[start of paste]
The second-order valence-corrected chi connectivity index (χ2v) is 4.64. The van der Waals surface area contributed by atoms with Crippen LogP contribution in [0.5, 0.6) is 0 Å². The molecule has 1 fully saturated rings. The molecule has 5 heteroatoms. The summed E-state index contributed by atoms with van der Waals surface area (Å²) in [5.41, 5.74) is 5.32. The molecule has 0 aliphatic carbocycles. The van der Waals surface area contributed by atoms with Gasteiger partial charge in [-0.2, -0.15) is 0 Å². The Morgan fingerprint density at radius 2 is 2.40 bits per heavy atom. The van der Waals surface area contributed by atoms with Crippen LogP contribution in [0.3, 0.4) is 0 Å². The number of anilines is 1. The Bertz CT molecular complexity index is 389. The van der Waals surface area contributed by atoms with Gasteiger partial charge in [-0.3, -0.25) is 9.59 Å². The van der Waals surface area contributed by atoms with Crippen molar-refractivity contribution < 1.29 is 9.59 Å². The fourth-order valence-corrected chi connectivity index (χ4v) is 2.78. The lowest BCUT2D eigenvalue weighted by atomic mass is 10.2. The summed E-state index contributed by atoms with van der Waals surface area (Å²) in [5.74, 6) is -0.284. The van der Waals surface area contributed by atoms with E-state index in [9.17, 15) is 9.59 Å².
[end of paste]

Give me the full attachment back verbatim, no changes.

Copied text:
The second-order valence-corrected chi connectivity index (χ2v) is 4.64. The van der Waals surface area contributed by atoms with Crippen LogP contribution in [0.5, 0.6) is 0 Å². The molecule has 1 fully saturated rings. The molecule has 5 heteroatoms. The summed E-state index contributed by atoms with van der Waals surface area (Å²) in [5.41, 5.74) is 5.32. The molecule has 0 aliphatic carbocycles. The van der Waals surface area contributed by atoms with Gasteiger partial charge in [-0.2, -0.15) is 0 Å². The Morgan fingerprint density at radius 2 is 2.40 bits per heavy atom. The van der Waals surface area contributed by atoms with Crippen LogP contribution in [0.3, 0.4) is 0 Å². The number of anilines is 1. The Bertz CT molecular complexity index is 389. The van der Waals surface area contributed by atoms with Gasteiger partial charge in [-0.3, -0.25) is 9.59 Å². The van der Waals surface area contributed by atoms with Crippen molar-refractivity contribution < 1.29 is 9.59 Å². The fourth-order valence-corrected chi connectivity index (χ4v) is 2.78. The lowest BCUT2D eigenvalue weighted by atomic mass is 10.2. The summed E-state index contributed by atoms with van der Waals surface area (Å²) in [5.74, 6) is -0.284. The van der Waals surface area contributed by atoms with E-state index in [9.17, 15) is 9.59 Å².